Election Day is here. Statewide balloting taking place today throughout New Jersey hasn’t attracted much attention. But control of the state Assembly is at stake, and county freeholder and local municipal and school board races also are on the ballot.
The polls are open from 6 a.m. to 8 p.m. This polling place finder can help you find where to cast your ballot by plugging in your home address.
Because the state’s legislative districts have been drawn to favor one of the major parties or the other, few Assembly races are competitive. Of those, the parties are truly fighting in just three districts:
A mid-October poll found the Democratic ticket of incumbent Bob Andrzejczak and Vietnam veteran Bruce Land leading by no more than 3 percentage points, which was within the poll’s margin of error. They had outspent their opponents, Assemblyman Samuel Fiocchi and Cumberland County Freeholder Jim Sauro, by more than 2-to-1 as of Oct. 23 and have had the benefit of $1.2 million in support from a national pro-Democratic SuperPAC.
Patrick Murray, director of the Monmouth University Polling Institute, does not expect to see much change when all the votes are counted.
“It’s anybody’s guess in 1 and 2, but that’s all,” he said. “The Dems have been spending a lot of money in 11, but that would still be a shocker if they could pull it off.”
The 11th in Monmouth County is another district to watch because of the effort the Democrats are making to try to unseat Republican Assemblywomen Mary Pat Angelini and Caroline Casagrande. Registered Democrats outnumber Republicans in the district, but the GOP has held a tight lock on the seats. Challengers Joanne Downey and Eric Houghtaling have outspent the incumbents by more than 2-to-1 and labor has been making a big push for the Democratic ticket. Sensing Christie’s unpopularity, Angelini and Casagrande have sent out mailers trying to distance themselves from him.
The other districts to watch are Central Jersey’s 16th and the 27th, which straddles Essex and Morris counties. In the 16th, Republicans hold both Assembly seats, but registered Democrats outnumber registered Republicans and the Democratic team had outspent the incumbents as of Oct. 23. In the 27th, Democrats hold a substantial voter edge, but past races have been close and the Republican challengers had spent almost as much as the Democratic incumbents as of the last regular ELEC filing.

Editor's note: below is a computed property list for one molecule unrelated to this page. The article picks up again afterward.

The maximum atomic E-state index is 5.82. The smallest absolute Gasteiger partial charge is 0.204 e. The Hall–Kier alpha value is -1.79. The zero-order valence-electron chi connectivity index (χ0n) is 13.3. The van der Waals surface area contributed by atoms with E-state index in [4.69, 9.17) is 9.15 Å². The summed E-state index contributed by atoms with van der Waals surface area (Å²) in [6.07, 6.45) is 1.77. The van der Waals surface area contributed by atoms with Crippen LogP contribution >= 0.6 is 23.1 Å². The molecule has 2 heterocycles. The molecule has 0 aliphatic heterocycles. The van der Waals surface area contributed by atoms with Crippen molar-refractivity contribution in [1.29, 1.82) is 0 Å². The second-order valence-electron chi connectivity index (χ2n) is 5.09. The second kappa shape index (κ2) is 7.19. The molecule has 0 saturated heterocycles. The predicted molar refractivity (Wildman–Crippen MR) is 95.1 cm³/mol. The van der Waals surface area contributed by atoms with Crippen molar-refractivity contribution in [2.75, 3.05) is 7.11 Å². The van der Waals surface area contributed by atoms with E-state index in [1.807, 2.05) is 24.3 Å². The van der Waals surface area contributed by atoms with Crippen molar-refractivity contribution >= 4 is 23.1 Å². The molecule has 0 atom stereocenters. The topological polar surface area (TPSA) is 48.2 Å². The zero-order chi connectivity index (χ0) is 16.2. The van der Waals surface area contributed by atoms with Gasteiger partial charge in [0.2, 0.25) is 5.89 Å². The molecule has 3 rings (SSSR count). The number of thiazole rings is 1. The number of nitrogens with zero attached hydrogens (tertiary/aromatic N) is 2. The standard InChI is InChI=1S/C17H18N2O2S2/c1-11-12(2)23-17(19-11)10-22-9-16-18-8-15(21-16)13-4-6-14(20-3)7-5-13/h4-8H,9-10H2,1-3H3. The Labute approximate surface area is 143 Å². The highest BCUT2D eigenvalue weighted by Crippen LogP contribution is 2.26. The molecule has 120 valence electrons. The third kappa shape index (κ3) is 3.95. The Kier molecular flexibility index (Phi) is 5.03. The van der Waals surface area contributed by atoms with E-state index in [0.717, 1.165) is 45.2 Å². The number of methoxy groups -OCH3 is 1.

All 80 seats in the lower house are on the ballot in this off-year election. With so few true contests, voter turnout could hit a new record low. The last time the Assembly topped the ballot, in 1999, 31 percent of voters went to the polls. Four years ago, when the state Senate was the highest office up for election, just 27 percent of those registered voted.
A Rutgers-Eagleton Poll released last Tuesday found that three-quarters of New Jerseyans did not even know there is a state election this year.
To take control of the Assembly from the Democrats, the Republicans would have to win nine seats, which is unlikely. They currently hold 32 of the 80 seats in the lower house.
In total, 171 candidates are on seeking 80 seats in the Assembly: 77 Democrats, 77 Republicans and 17 independents. The Republicans in the 8th District in Atlantic, Burlington and Camden counties are unopposed, while in the 34th in Essex and Passaic, only one Republican and an independent are challenging the Democratic incumbents.
There is a special election for one Senate seat in the 5th District in Gloucester and Camden counties, where Democratic Sen. Nilsa Cruz-Perez, who was appointed earlier this year to replace Donald Norcross, who was elected to Congress, faces no opposition in her quest to keep her seat for the next two years.
For those voters who may not have made up their minds, NJ Spotlight’s election guide includes information on all the races.